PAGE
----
Rather than just denounce multiculturalism, we need provide a culturist messages. We should be the aggressors, providing content. Our opponents should be limited to reacting to our assertions when there is time.
WEAKNESSES OF THE BOOK
Patrick uses very old schools of psychology, (psychoanalysis and behaviorism), to explain limits to the very outdated ‘rational actor’ model. But his commandments still largely refer to verbal strategies. He needs to look at recent, germane scientific literature.
Bio-cultural co-evolution research has shown people are biased to follow those with status and the majority of the crowd around them. Evolutionary psychology explains the connection of status and testosterone. Cultural neuroscience has shown different cultural groups process considerations like empathy in differing ways and levels. Patrick ignores all such modern scientific developments.
Ellen Dissanayake’s neuro-anthropological work argues that mother and infants rhythmic rocking and baby talk is the root of collective rituals. She uses analysis of the hormone oxytocin to show the mechanisms are the same. Such measurable, non-verbal, techniques point to the future of culturist propaganda studies. And, as others, Dissanayake’s work suggests we prioritize collective activity and minimize reasoning in our propaganda efforts.
Unfortunately, in his avoidance of science, Patrick even ignores statistics. As such we have no way of knowing if his propaganda techniques work or just sound good.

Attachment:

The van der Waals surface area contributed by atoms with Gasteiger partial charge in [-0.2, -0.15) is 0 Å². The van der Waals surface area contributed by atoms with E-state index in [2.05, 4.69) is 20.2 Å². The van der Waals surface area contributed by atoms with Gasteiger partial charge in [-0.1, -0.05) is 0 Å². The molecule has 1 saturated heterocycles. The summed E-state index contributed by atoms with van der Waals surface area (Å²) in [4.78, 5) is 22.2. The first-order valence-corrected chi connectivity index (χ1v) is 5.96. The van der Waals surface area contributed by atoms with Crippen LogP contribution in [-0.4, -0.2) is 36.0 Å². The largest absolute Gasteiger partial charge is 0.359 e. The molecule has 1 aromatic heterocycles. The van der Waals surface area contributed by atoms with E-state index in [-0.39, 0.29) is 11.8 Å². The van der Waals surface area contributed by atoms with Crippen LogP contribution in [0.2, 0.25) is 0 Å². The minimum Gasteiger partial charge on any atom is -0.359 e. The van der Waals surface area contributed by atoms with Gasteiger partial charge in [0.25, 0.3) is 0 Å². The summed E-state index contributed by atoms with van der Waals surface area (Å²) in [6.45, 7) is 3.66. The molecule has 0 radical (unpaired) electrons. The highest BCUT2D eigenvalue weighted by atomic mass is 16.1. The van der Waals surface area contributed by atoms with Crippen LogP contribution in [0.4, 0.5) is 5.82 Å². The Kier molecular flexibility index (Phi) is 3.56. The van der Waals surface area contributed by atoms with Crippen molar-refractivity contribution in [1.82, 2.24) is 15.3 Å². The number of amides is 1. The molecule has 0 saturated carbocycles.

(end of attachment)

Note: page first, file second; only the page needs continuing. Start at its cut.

THE CULTURIST ANGLE
Ignoring the culturist angle is The Ten Commandments’ greatest failing. The book provides generic propaganda techniques. He gives no hint that the West is in a battle for its life against multiculturalism and Islam.
In a rare show of taking sides, he discusses the American government’s use of propaganda to dominate our citizens (p.26). And, his dissection of propaganda gives us tools by which we can counter our government’s propaganda. But, countering Federal control is the closest Patrick ever comes to a reason for propaganda. The vagueness undermines our sense of war and means the examples don’t address the West’s current challenges.
Instead of science, Patrick uses historical sources. Positively, this allows him to provide many useful anecdotes and examples of propagandists in action. It thus expands our imagination. And, using historical sources leads him to consider identity and ethical perceptions more than modern scientific scholars do. This is great! But, his history would be more useful if he considered the Social Darwinists that preceded his sources – they understood science and the urgency of the struggle for survival.
While biology is ignored and Patrick leaves it to us to apply his ten commandments to today’s situation, I nevertheless highly recommend this book. To save the West, we must deploy informed propaganda. Patrick’s Ten Commandments provides invaluable assistance to culturists by profiling historical culturist propaganda campaigns and the philosophical and practical roadblocks they encountered.
John K. Press, Ph.D., teaches at a university in South Korea. He is the author of the book, Culturism: A Word, A Value, Our Future. He is also the author of a biography of the first acknowledged 'culturist,' Matthew Arnold. More information can be found at www.culturism.us.